What to Do When Seeking Personal Property Renditions

When you own a business, you’re legally required to report any personal property used in your business to the county appraisal office. A personal property rendition is a form stating information about your personal property, which helps the county decide how to tax you and your business. Here’s a guide to making personal property claims. If you need further help, don’t hesitate to reach out to Medina & Company Consulting, Inc.

What is business personal property?

Businesses can own two types of property: real property, like land and buildings, and personal property. Personal property is all property except real property, from the pens you keep on your desk to the desk itself. Tangible personal property may be subject to property taxes. If you use the property to produce an income, you need to file a rendition.

Cash, accounts receivable, computer software and similar items do not count. You may also receive exemptions for certain items.

Information needed for a personal property rendition

When you seek a personal property rendition, you’ll need the following information:

  • Location: You should provide information about where the property was located on January 1, even if the property was in transit or may have been in multiple locations.
  • General description: Next, you’ll provide a general description of each item. You don’t need to account for every pen you own, but you should group items into categories (office furniture and supplies, electronics and more). If you have business vehicles, include them and the license plate or VIN.
  • Quantity: After you’ve gathered information about the location and general description of each asset, you’ll need to assign them a quantity. Sometimes this is easy to find—your inventory records should tell you how much product you have in stock at any given time.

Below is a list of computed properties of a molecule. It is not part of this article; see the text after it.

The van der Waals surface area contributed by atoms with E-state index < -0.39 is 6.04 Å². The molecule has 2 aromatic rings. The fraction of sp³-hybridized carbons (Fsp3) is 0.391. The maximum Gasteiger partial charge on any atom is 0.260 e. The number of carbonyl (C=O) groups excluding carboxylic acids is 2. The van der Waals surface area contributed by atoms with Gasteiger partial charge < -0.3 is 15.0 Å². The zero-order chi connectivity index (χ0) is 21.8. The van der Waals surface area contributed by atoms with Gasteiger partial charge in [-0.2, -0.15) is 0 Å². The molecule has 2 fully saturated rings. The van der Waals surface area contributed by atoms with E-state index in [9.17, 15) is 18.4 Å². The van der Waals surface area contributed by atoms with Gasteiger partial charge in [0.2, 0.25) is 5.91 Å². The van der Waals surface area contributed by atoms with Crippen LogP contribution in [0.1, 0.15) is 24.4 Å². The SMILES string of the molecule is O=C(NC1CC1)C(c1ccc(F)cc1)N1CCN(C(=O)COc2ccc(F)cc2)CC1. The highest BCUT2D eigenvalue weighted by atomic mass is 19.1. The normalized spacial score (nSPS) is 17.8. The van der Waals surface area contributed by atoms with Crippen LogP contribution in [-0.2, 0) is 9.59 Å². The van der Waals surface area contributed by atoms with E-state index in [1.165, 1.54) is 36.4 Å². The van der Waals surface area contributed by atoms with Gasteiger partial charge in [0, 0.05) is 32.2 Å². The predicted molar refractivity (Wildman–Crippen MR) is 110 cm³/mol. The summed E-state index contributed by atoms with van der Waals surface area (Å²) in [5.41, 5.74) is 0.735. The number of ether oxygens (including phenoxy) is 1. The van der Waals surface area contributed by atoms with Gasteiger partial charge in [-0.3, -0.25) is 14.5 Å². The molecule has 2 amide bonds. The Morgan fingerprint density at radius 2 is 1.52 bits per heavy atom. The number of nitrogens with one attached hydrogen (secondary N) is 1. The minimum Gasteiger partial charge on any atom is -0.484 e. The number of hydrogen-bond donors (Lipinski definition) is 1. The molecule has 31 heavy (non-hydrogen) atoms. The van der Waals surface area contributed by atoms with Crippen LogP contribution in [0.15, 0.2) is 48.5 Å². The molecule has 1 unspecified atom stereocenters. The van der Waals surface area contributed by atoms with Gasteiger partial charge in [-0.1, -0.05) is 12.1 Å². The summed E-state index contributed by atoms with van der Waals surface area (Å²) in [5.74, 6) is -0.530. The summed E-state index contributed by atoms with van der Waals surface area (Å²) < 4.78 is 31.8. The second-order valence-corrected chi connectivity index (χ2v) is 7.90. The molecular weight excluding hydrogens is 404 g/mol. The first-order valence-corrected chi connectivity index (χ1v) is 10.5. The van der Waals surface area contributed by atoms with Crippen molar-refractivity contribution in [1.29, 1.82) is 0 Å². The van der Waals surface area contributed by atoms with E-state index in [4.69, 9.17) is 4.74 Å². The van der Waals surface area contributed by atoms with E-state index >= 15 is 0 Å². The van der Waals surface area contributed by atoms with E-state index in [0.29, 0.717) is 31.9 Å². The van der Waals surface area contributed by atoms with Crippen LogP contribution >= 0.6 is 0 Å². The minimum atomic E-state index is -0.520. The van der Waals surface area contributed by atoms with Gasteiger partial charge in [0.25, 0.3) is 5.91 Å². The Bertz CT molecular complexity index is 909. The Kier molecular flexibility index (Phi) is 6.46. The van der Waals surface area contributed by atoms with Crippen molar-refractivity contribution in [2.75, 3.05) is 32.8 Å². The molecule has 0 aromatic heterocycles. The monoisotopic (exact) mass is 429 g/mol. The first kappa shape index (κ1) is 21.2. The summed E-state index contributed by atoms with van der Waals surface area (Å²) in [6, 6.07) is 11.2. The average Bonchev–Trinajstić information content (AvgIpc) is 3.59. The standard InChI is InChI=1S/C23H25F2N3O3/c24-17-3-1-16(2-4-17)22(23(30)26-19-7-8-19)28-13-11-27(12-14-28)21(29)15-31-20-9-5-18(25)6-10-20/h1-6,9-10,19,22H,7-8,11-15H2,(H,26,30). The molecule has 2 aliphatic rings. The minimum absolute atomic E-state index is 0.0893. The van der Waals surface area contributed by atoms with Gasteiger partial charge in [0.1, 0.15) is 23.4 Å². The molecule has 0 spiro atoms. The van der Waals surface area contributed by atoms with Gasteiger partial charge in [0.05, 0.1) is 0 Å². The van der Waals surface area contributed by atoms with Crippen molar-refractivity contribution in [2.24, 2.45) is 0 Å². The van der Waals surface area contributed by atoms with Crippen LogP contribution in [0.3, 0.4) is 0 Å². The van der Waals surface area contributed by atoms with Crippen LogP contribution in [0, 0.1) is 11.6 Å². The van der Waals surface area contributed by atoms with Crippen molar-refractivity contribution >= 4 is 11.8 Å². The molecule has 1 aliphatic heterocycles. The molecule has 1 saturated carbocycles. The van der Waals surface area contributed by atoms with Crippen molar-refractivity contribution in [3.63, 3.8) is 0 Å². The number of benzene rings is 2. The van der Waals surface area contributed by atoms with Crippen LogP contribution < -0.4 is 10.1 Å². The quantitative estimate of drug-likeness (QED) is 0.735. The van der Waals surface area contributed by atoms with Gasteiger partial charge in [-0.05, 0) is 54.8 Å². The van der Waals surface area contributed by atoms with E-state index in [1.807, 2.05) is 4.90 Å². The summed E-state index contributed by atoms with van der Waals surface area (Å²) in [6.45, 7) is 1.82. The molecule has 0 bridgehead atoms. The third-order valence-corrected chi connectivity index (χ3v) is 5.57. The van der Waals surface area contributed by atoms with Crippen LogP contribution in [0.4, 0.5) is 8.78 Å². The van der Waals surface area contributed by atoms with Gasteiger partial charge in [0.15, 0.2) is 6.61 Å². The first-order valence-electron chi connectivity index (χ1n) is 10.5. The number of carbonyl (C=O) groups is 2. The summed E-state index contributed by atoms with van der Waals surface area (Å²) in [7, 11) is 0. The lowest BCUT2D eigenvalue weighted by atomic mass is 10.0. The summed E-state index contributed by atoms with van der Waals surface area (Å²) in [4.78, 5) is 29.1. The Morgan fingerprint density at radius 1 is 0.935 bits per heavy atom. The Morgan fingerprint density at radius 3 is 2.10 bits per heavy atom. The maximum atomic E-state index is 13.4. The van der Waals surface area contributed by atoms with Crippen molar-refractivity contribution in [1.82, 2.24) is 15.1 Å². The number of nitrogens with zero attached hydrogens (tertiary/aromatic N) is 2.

• Original cost: Hopefully, you’ve kept good records and receipts for all of your business assets. You’ll need to provide their original cost (“historical cost when new”), as well as any expenses incurred in buying and transporting the item.
  • Market value: If you choose not to provide information about original cost, or don’t have the information on hand, you can instead provide a fair assessment of market value. “Market value” is determined by what the property would command on the current open market, in good faith. (“Good faith” assumes that there’s time to find a buyer, both buyer and seller are aware of any defects and other considerations.)
  • Date of acquisition: Finally, you will need to provide a date of acquisition. This is another reminder to keep good business records.

If you fail to provide accurate personal property renditions, you could be subject to hefty fines and fees. It’s much smarter to get help with your personal property claim from a reputable accounting firm.

Medina & Company Consulting, Inc. can help with your personal property claims. If you’re struggling to value your property or understand how to report, give our firm a call. We’ll be happy to help take the confusion and work out of your reporting requirements.